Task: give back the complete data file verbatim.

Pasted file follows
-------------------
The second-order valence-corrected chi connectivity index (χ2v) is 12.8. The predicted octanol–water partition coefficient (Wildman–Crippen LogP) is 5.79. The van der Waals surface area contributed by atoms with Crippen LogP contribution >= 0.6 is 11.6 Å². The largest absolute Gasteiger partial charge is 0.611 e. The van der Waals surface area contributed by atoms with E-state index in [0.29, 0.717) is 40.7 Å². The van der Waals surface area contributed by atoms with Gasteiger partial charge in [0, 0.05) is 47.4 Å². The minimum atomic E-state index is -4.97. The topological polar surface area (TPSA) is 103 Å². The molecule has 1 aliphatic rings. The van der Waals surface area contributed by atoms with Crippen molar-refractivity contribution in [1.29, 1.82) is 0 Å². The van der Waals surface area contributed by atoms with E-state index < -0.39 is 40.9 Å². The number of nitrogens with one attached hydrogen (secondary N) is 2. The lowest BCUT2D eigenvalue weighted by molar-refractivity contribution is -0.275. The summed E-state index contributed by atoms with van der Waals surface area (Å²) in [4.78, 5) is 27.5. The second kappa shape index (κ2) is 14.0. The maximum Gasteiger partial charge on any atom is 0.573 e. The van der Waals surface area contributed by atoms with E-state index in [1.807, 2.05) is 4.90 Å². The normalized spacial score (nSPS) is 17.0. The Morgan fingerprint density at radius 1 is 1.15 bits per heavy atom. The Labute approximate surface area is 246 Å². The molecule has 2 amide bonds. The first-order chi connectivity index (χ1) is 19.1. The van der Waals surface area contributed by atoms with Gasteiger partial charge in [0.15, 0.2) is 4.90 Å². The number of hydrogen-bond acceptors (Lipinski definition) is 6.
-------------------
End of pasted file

The second-order valence-corrected chi connectivity index (χ2v) is 12.8. The predicted octanol–water partition coefficient (Wildman–Crippen LogP) is 5.79. The van der Waals surface area contributed by atoms with Crippen LogP contribution >= 0.6 is 11.6 Å². The largest absolute Gasteiger partial charge is 0.611 e. The van der Waals surface area contributed by atoms with E-state index in [0.29, 0.717) is 40.7 Å². The van der Waals surface area contributed by atoms with Gasteiger partial charge in [0, 0.05) is 47.4 Å². The minimum atomic E-state index is -4.97. The topological polar surface area (TPSA) is 103 Å². The molecule has 1 aliphatic rings. The van der Waals surface area contributed by atoms with Crippen molar-refractivity contribution in [1.29, 1.82) is 0 Å². The van der Waals surface area contributed by atoms with E-state index < -0.39 is 40.9 Å². The number of nitrogens with one attached hydrogen (secondary N) is 2. The lowest BCUT2D eigenvalue weighted by molar-refractivity contribution is -0.275. The summed E-state index contributed by atoms with van der Waals surface area (Å²) in [4.78, 5) is 27.5. The second kappa shape index (κ2) is 14.0. The maximum Gasteiger partial charge on any atom is 0.573 e. The van der Waals surface area contributed by atoms with E-state index in [1.807, 2.05) is 4.90 Å². The normalized spacial score (nSPS) is 17.0. The Morgan fingerprint density at radius 1 is 1.15 bits per heavy atom. The Labute approximate surface area is 246 Å². The molecule has 2 amide bonds. The first-order chi connectivity index (χ1) is 19.1. The van der Waals surface area contributed by atoms with Gasteiger partial charge in [0.15, 0.2) is 4.90 Å². The number of hydrogen-bond acceptors (Lipinski definition) is 6.